I was in eighth grade when I did my first Junior Theatre show. I was in 'Annie Get Your Gun' as a dancing Indian.
I was in 'Seussical,' and I was in a cage onstage in a purple yarn suit singing backup, and I was like: 'I've had it. I can't do this anymore.' I will say for the record that I did love the show, but I was like: 'I want to do something else. I need a little more.'
I went to UCLA for a year and a quarter. There were too many students at UCLA interested in what I was interested in, and they couldn't accommodate all of us. I wasn't allowed to take voice or dance, only theater and acting. So I saved my money and, at 19, moved to New York.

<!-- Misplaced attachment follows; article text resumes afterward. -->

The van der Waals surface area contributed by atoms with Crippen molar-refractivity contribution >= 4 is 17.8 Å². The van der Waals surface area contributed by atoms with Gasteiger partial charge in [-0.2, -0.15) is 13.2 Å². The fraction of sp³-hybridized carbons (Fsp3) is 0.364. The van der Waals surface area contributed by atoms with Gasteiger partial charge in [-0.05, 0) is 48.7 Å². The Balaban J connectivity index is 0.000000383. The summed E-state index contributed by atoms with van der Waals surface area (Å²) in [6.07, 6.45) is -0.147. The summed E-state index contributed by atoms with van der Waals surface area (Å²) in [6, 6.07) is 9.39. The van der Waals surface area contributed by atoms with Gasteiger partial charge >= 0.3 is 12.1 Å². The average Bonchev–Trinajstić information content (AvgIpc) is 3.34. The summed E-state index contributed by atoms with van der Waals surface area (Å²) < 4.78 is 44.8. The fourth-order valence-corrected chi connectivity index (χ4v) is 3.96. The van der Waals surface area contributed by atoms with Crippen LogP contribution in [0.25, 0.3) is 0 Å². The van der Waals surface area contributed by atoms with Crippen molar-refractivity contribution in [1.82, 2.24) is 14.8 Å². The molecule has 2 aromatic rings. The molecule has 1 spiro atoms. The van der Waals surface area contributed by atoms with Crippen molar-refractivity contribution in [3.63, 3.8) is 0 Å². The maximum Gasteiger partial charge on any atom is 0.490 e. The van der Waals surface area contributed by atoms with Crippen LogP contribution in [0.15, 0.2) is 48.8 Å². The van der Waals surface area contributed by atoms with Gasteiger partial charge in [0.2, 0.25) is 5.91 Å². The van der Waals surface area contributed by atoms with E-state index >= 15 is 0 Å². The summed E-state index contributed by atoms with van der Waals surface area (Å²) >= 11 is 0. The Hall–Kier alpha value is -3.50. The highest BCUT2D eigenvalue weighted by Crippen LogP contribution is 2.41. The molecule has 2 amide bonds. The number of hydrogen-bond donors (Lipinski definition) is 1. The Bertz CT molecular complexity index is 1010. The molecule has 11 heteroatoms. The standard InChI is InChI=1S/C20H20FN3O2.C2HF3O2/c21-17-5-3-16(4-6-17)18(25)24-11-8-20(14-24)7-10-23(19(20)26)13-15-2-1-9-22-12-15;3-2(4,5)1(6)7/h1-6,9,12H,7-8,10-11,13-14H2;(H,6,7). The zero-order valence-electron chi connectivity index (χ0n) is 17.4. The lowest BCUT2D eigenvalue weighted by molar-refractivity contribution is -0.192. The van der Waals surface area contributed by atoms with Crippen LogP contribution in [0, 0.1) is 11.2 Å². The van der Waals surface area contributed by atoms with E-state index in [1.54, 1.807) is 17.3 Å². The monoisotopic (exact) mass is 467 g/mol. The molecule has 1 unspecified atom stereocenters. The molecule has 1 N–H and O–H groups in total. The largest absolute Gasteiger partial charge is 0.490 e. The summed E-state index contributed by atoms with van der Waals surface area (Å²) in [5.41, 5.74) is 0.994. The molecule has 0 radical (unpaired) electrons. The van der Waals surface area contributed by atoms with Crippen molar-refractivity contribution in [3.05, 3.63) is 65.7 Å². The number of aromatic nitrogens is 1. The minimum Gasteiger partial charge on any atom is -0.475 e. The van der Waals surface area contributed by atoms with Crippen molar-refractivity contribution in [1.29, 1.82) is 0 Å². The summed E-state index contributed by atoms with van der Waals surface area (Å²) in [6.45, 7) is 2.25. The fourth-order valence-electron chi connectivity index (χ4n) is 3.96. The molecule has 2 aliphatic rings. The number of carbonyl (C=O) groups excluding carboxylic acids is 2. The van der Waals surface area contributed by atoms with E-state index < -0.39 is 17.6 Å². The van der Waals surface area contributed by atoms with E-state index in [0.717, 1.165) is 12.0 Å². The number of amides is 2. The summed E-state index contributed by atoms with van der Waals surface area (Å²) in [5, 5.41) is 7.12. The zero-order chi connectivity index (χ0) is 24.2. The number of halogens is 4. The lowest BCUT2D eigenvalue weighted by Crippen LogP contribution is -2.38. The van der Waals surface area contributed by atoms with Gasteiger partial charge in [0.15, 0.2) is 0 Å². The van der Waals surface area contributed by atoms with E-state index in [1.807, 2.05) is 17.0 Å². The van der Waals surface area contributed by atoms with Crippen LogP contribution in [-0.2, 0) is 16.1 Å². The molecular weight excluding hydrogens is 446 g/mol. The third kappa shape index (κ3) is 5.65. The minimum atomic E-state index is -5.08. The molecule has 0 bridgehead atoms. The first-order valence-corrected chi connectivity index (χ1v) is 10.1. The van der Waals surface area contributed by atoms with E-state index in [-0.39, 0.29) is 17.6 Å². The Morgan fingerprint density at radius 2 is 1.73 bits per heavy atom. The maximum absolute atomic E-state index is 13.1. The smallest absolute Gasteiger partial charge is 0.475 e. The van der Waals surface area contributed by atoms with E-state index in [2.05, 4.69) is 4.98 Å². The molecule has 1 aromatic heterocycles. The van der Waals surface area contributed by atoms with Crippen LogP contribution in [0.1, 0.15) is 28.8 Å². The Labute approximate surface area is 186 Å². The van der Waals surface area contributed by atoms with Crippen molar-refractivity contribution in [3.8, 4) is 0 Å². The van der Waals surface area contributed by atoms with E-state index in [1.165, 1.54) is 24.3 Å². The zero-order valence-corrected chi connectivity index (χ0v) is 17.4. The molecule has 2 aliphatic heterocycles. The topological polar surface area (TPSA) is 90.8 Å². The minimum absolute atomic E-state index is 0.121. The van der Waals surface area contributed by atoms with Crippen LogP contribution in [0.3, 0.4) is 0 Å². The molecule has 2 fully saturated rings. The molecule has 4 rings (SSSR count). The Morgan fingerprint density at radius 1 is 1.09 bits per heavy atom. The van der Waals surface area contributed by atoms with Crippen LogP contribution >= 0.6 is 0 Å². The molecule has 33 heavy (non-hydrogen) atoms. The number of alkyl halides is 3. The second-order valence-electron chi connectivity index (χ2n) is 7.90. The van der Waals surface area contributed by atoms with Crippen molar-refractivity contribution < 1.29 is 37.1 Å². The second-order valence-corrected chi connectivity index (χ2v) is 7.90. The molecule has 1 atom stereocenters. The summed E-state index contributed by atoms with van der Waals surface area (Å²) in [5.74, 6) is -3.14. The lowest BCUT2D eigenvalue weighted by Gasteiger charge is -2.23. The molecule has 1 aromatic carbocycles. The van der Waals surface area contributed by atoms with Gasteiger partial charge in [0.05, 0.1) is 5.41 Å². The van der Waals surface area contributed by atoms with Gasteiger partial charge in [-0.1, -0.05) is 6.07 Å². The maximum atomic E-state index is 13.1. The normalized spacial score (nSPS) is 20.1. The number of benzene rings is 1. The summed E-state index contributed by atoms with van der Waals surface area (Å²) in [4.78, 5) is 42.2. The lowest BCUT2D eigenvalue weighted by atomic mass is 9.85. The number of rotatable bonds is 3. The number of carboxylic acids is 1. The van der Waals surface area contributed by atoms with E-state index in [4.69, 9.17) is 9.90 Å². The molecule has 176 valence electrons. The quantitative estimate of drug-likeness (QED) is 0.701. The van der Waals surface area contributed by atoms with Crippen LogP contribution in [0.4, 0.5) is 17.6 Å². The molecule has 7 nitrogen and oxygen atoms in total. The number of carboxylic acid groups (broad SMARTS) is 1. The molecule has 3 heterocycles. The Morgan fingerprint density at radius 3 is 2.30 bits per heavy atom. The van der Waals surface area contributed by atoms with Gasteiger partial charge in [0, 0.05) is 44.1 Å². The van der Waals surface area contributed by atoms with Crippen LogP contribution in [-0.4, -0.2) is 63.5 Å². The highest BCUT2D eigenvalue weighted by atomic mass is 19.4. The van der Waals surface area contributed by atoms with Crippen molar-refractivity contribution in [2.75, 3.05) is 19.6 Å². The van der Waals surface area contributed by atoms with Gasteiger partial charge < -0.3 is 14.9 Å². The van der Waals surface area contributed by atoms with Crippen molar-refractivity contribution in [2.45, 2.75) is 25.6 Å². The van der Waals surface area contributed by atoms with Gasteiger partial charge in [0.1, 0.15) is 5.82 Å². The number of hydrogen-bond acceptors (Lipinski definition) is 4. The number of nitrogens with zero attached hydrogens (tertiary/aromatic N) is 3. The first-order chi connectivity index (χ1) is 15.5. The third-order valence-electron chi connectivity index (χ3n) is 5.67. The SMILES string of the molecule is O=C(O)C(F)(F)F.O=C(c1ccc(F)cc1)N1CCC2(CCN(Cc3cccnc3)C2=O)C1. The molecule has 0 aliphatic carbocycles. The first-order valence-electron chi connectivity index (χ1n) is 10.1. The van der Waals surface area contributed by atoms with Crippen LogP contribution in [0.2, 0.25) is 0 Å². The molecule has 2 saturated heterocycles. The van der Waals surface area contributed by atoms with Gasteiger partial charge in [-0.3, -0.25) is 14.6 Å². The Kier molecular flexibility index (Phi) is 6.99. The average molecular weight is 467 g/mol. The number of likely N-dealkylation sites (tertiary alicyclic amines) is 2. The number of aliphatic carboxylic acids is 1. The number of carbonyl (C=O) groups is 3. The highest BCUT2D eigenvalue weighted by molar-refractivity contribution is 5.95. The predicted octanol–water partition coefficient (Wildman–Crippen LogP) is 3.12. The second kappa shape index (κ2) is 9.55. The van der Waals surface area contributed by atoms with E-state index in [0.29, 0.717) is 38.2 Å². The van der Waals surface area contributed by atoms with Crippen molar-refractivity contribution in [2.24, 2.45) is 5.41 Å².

I was always bossy as a kid. I made my friends do shows that I wrote and would take them on tour from house to house.
In '92, I got my first Broadway show as a performer - 'Crazy for You.' I was in the ensemble. In fact, I was in eight Broadway shows as a dancer. Seven of them were original shows. That's how I learned to create something from the ground up.
Sometimes you feel like people go, 'Oh, he just does funny dances,' or 'That's cute.' It drives me a little crazy when someone does a dance number where all they do is kick to their head for five minutes, and everyone's like, 'That choreography is amazing.' It takes a lot to choreograph a number that also gets laughs in it.